‘Buddy Baseball’

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Imagine a baseball league designed specifically for children with disabilities. They have been formed across the country, and now one of them calls our area home. It’s giving special needs children the opportunity to play the game they love and parents the chance to see their own become stars.

It’s not everyday that you get to meet a group of people that you can remember for your entire life.

What appears to be a normal baseball diamond in Paris, Texas, could and should be considered a field of dreams.

They hit, make their way around the bases to the best of their ability, and when it's needed these stars play defense—all for the love of America’s pastime, and all of it made possible through a program called buddy baseball.

Buddy baseball was started by the red river valley down syndrome society and is designed specifically for physically and mentally disabled children, ages 5-18.

But what makes this league special is that each player is assigned a companion, or buddy, not to play the game for them- but to help them along.

In its second season, the league is slowly making a name for itself.

"More than anything, it was just getting the word out, we still have parent and kids that come up and say hey I didn't know you guys were doing this."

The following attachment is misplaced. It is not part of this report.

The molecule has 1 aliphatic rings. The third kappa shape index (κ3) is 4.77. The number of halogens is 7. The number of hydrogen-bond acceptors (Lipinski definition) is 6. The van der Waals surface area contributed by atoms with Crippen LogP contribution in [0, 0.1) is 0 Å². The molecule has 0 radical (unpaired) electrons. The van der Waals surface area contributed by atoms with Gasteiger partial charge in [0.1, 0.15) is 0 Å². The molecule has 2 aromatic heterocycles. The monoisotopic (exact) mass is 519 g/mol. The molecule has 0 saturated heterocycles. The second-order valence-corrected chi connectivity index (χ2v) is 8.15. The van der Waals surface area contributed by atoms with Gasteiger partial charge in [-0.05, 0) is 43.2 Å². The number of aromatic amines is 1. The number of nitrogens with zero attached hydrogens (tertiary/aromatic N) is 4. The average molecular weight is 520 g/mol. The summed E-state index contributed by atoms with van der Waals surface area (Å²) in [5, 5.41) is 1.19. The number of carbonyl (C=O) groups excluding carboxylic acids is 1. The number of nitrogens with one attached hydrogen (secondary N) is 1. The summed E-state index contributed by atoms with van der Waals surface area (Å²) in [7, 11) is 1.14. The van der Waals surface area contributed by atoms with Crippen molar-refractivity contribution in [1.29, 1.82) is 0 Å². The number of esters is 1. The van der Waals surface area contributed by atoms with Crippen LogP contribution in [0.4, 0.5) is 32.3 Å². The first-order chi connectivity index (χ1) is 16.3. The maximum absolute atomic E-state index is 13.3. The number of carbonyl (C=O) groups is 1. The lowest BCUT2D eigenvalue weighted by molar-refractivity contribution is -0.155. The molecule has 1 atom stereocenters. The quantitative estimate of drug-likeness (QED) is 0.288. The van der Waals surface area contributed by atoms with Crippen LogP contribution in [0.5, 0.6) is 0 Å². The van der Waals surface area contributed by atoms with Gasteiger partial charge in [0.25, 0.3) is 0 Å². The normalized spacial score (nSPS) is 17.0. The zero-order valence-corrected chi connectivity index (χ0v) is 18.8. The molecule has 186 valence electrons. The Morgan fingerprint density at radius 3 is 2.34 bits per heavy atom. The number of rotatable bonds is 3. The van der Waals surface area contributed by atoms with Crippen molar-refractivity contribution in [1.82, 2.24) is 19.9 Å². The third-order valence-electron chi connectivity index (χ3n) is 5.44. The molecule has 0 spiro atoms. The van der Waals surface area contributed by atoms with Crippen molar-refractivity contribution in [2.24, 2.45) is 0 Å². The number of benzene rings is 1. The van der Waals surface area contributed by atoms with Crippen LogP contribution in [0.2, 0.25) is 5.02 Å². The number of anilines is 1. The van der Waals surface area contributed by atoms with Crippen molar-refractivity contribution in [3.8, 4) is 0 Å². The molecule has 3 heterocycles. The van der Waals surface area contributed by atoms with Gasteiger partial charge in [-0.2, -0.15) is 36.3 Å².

Deanna Tharpe is the executive director of the Red River Down Syndrome Society and says the organization was looking for something to give those with disabilities a chance to enjoy the popular game just like everyone else.

"It’s a relief, its exciting, and its heart warming not just to see for my kids, especially the ones that aren't mobile who have the use of a chair, for them to get out there because they would not have any opportunity otherwise."

But for Tharpe, her attachment to the program is personal.

Her son, little Joel is part of the program. Before the program started, he played in Little League, something which Tharpe says wasn't so easy.

"It was frustrating to me because he has his days and it’s kind of hard when other parents are very competitive even at a young age. It’s very competitive, and you don't want to feel like your keeping your team down and you don't want your child to feel that way either."

But here, that’s not the case. There is no score. Everyone hits in every inning, and everyone scores a run in every inning, putting each player in the spot light.

Experts say a program like buddy baseball provides a social outlet for those with disabilities.

Doctor Clyde Shaw is a pediatrician at Wilson N. Jones Hospital.

As is the case with 16-year-old Susie Stewart, whose mother Jonnie always tries to provide the same thing other children have to her daughter, like signing her up in the league.

"The hurts, the feeling, the emotion, we have with children that have special needs, each mother, it’s helpful to us all as we group together and grow."

And in true team form, Susie puts her teammates first.

“Why do you like your teammates so much?”

“Cause they are good friends. They’re good, and I love them."

For now, the stars and buddies will come to this field in Paris, Texas, and while it might not be Iowa, for a couple of Saturdays in the spring, this is where dreams come true from everyone.

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